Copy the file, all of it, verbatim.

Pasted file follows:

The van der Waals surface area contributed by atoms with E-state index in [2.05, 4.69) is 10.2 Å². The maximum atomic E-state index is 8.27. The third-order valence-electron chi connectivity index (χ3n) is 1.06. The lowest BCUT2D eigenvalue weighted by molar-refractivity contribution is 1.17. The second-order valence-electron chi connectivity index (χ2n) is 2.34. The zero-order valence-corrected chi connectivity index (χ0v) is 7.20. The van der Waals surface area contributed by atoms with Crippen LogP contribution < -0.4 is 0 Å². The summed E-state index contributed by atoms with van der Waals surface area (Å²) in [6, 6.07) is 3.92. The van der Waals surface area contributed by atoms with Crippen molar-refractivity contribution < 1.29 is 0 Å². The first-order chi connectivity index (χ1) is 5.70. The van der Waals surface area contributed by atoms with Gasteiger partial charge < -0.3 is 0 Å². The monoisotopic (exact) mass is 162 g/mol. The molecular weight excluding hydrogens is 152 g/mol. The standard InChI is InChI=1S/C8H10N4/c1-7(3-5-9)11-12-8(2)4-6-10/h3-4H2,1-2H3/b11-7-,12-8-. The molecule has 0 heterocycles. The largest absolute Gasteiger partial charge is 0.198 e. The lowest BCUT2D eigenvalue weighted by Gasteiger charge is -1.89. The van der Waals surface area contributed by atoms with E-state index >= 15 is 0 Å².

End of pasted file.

The van der Waals surface area contributed by atoms with E-state index in [2.05, 4.69) is 10.2 Å². The maximum atomic E-state index is 8.27. The third-order valence-electron chi connectivity index (χ3n) is 1.06. The lowest BCUT2D eigenvalue weighted by molar-refractivity contribution is 1.17. The second-order valence-electron chi connectivity index (χ2n) is 2.34. The zero-order valence-corrected chi connectivity index (χ0v) is 7.20. The van der Waals surface area contributed by atoms with Crippen LogP contribution < -0.4 is 0 Å². The summed E-state index contributed by atoms with van der Waals surface area (Å²) in [6, 6.07) is 3.92. The van der Waals surface area contributed by atoms with Crippen molar-refractivity contribution < 1.29 is 0 Å². The first-order chi connectivity index (χ1) is 5.70. The van der Waals surface area contributed by atoms with Gasteiger partial charge < -0.3 is 0 Å². The monoisotopic (exact) mass is 162 g/mol. The molecular weight excluding hydrogens is 152 g/mol. The standard InChI is InChI=1S/C8H10N4/c1-7(3-5-9)11-12-8(2)4-6-10/h3-4H2,1-2H3/b11-7-,12-8-. The molecule has 0 heterocycles. The largest absolute Gasteiger partial charge is 0.198 e. The lowest BCUT2D eigenvalue weighted by Gasteiger charge is -1.89. The van der Waals surface area contributed by atoms with E-state index >= 15 is 0 Å².